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This topic contains 8 replies, has 1 voice, and was last updated by  PinYinPal Admin 4 years, 9 months ago.

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February 21, 2013 at 10:04 pm #48

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February 21, 2013 at 10:05 pm #50

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[–]WayyyTooMuchCoffee 3 points 1 month ago
As an ex-tournament Scrabble player, I think about the game theory of this game and have quite a few theoretical issues. I have often thought about a similar game but with radicals instead of Pinyin.
As a Mandarin learner, the sidebar with definitions is very cool and I would be happy to stop playing English word games and play this instead.

February 21, 2013 at 10:05 pm #51

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[–]reddallaboutit 1 point 1 month ago*
Error: In your example game board, you have QUE_. There is no such pinyin syllable (occasionally people write QUEN when they mean QUN, but this is incorrect). To see this is the case, check any reliable pinyin chart or nciku.
Thoughts: As another word game player (Boggle on BitWordy, Scrabble on, Anagrams on a beta-website) I have often thought about game design issues for something like this. Probably tone marks should be incorporated, so that words like mei1 or ri1 ri2 ri3 are unplayable.
Also, I’d like to see a bonus for being able to quickly identify a legitimate definition of a word with at least two characters. Not sure precisely how you’d finagle, e.g., hai3 bao4, which could be 海报 = poster or 海豹 = seal (the animal) but I’m sure it’s doable.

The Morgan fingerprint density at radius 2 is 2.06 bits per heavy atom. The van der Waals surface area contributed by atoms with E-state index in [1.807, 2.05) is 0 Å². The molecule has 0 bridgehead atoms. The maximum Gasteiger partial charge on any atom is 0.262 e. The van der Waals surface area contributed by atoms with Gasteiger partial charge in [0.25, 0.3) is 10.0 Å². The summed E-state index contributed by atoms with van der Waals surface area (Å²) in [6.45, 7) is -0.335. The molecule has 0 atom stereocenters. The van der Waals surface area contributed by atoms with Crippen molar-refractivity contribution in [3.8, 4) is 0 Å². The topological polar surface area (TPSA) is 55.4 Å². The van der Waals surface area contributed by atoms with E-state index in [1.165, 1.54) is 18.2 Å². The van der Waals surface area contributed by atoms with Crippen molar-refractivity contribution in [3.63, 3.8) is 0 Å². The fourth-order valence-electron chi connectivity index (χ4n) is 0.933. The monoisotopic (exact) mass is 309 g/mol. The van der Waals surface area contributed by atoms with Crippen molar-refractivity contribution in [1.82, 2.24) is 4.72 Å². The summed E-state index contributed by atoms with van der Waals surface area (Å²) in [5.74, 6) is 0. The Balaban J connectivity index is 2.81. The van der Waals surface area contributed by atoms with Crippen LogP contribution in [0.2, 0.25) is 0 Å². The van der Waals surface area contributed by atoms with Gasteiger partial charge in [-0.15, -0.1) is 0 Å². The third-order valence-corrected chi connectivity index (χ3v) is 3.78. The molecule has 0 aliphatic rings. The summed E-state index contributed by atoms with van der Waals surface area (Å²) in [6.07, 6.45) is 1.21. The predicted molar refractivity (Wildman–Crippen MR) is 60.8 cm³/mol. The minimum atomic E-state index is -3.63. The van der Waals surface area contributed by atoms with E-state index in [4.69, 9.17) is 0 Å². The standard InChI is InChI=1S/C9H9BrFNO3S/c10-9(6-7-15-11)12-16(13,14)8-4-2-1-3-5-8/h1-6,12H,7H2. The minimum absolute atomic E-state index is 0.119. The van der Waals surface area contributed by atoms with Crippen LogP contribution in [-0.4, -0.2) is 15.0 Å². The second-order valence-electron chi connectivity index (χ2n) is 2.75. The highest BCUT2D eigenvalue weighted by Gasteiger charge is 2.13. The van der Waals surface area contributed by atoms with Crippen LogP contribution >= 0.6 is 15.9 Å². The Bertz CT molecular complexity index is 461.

(I’d really like to see a version in which it’s possible to play chengyu for a massive bonus, but I digress.)
My main concern about just using pinyin is that there are a very small number of syllables, and each of them appears to be playable in this game. Also, I don’t think learning one character at a time is ideal for improving one’s Chinese; learning two character words would be much better.

February 21, 2013 at 10:06 pm #52

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[–]WayyyTooMuchCoffee 2 points 1 month ago*
Some of my concerns/thoughts after messing with this game:
Logistically, many starters for pinyin are not also enders. If I play “zhuang”, you can bet there will never be a tile played in front of the z, locking up the entire board. Tone aside, two-character words really do need to be implemented. Not only would this be much better for learning, it unlocks new possibilities for word extensions: now “zhuang” could be used in “qiangzhuang”.
The idea is there, but just like any other first steps it needs a lot of polish.
In Scrabble, the S tile is very valuable for adding plurals to common words. Chinese pinyin has no such alternative. This makes the Z C S N G tiles some of the only “hook” tiles available, and only in limited cases. (hu into hua into huan into huang into shuang chuang or zhuang, etc.)